Agricultural groups and organizations are working closely to let elected officials know what they’d like to see in the 2023 Farm Bill. But what would the non-agriculture community prefer to see? That was the topic of a panel discussion during NAFB’s Washington Watch. Ben Thomas is the senior policy director for agriculture with the Environmental Defense Fund. He talks about what his group wants to see in the next farm bill.
“One thing we’re focused on is ambition around methane. This is an issue, I think, that hasn’t been focused on in previous bills. Certainly, right now, there’s not the same level of research allocated to livestock methane, and there are also no incentives for methane emissions, right now. We know technology can get us beyond what we’re getting now. That is, we have both products that can be used, we have systems that can be implemented, and we also have strategies that can be used that will reduce livestock methane or redirect them. But, what’s missing is the incentives. The Farm Bill is all about incentives that produce results. And I think if we took the right approach here, we could work with producers to get greater uptake and see a reduction in methane emissions that are a big part of the climate impacts we’re seeing today.”
Laura Bryant, the deputy director of water and agriculture with the Natural Resources Defense Council, wants to see climate-friendly agriculture in the bill.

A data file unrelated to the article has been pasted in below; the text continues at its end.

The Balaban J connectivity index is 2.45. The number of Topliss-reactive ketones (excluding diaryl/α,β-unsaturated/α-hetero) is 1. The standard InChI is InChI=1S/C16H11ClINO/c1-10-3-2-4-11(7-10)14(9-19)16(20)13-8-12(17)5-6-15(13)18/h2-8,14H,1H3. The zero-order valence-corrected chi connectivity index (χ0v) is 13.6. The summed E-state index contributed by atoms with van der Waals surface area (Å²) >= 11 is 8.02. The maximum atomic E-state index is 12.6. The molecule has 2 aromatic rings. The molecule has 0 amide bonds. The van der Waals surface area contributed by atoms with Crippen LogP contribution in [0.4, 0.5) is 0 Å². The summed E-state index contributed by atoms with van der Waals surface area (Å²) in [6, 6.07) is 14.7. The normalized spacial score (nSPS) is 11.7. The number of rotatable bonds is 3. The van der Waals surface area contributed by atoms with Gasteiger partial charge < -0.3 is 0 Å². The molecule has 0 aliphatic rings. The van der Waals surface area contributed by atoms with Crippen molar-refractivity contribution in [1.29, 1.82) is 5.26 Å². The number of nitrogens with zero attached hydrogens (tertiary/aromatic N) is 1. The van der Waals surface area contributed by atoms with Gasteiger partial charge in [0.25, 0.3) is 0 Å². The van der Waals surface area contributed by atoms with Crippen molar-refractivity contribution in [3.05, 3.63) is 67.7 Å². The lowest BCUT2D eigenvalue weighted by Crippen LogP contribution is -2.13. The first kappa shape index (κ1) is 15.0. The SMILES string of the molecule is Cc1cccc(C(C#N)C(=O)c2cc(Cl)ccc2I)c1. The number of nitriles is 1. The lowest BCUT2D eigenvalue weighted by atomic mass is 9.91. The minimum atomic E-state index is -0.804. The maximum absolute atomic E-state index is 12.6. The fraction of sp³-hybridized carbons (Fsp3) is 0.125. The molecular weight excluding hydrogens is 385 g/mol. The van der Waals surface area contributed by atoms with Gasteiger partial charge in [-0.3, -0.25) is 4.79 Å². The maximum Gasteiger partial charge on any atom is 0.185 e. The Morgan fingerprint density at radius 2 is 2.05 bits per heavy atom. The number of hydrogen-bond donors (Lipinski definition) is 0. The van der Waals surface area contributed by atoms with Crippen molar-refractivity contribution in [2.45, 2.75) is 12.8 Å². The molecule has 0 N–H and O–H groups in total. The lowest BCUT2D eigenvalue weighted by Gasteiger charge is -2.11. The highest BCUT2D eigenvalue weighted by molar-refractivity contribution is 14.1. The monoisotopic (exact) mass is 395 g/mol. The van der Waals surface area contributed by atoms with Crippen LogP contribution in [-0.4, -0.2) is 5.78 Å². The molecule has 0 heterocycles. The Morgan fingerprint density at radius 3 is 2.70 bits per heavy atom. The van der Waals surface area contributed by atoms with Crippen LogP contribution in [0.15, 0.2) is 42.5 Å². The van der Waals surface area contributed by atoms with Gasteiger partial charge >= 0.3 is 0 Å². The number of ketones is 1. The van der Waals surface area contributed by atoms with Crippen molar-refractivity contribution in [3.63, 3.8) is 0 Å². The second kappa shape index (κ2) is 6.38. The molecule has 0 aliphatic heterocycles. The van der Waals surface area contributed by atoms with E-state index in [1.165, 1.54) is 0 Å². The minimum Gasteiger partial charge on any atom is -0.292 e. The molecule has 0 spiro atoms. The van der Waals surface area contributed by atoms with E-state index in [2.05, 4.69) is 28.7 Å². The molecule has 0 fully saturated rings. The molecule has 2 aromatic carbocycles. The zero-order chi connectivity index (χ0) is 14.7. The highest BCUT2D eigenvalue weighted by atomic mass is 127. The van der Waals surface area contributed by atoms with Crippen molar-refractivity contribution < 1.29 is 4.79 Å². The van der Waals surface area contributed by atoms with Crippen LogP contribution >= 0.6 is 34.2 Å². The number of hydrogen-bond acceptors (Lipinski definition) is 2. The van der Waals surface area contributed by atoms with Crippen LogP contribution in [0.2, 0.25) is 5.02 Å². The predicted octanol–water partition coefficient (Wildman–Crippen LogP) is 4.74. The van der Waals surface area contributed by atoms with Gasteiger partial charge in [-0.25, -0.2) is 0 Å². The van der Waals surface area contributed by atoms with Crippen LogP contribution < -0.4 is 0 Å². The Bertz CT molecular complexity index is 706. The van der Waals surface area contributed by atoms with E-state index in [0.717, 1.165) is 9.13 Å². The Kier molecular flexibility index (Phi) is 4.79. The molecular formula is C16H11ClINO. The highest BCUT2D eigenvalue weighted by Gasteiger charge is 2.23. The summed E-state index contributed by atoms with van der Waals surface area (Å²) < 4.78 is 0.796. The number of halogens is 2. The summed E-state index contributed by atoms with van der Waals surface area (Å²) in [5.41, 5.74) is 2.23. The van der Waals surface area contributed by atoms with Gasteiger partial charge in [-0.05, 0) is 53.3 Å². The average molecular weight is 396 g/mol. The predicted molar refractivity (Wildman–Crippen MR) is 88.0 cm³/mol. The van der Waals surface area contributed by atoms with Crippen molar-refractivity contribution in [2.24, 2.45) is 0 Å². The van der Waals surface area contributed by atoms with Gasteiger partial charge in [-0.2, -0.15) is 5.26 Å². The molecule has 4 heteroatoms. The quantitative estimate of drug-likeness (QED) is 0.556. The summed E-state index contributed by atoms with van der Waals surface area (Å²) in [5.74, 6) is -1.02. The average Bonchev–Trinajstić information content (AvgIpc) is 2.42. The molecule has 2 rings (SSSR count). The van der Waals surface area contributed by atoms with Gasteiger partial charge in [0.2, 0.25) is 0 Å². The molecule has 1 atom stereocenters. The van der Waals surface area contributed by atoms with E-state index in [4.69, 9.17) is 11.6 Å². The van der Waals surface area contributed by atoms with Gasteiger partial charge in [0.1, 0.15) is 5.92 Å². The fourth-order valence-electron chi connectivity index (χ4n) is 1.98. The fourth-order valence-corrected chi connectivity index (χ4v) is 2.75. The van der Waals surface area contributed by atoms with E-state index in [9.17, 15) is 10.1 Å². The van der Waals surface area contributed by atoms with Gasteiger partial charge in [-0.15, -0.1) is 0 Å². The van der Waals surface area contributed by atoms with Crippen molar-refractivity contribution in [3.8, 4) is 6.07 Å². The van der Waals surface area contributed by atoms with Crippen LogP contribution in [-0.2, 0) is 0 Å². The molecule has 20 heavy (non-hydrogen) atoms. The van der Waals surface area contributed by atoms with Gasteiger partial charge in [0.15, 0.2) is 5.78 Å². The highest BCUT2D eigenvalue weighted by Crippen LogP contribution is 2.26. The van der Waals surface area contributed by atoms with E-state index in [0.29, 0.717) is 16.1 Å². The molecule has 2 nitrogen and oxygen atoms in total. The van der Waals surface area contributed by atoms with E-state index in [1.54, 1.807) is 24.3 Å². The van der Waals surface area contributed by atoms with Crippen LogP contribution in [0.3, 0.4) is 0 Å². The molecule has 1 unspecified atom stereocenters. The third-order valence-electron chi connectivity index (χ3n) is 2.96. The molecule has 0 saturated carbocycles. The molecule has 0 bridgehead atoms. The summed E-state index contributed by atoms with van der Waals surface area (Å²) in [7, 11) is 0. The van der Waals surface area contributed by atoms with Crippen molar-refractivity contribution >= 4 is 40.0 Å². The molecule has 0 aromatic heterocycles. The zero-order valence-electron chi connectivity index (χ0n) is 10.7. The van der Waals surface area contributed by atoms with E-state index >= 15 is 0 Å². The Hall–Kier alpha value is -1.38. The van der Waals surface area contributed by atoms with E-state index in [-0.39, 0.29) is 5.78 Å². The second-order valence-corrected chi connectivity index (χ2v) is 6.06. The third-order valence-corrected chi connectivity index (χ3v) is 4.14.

“Our members prioritize climate change, biodiversity, and water quality, so our priorities for the farm bill are going to be a bit broad. We want to see a holistic farm bill that’s supporting climate-friendly agriculture. We want to see a farm bill that’s supporting diverse and resilient food systems, for example, reducing food waste, and we want to see a bill that supports equitable access to food and resources on the farm across the farm belt. My priority is a little bit more on climate-friendly agriculture, and my top priority for the Farm Bill. Is seeing a $5 per acre discount for soil health practices, cover crops being probably one of the easiest ones of those.”
Kirin Kennedy, director of people and nature policy for the Sierra Club, talks about their priorities for people in rural areas.
“On our rural and living economy side, we’re looking at rural energy production, rural co-ops, things like that, to help folks who are in the agricultural industry be able to sustainably, but also economically, adjust both climate and livelihood, at the same time.”
Scott Faber is the senior vice president of government affairs for the Environmental Working Group, and he says controlling greenhouse gas emissions is one of their biggest priorities.
“Unless we reduce greenhouse gas emissions from farming, unless we reduce, in particular, nitrous oxide emissions from fertilizer and methane emissions from animals and their waste, we cannot avoid a climate catastrophe. Every sector of the economy, for a variety of reasons, but primarily because of policies set by the state governments or the federal government, are reducing their emissions but one: our farmers. Right now, agriculture accounts for about, or at least, 10 percent of U.S. greenhouse gas emissions. But as every sector reduces their emissions and agriculture increases emissions, agriculture share of U.S. emissions will grow perhaps to 20 percent by the end of this decade, or 30 percent by the end of the next decade.”
Again, all of these comments came during a panel discussion earlier this month during the NAFB’s 2022 Washington Watch.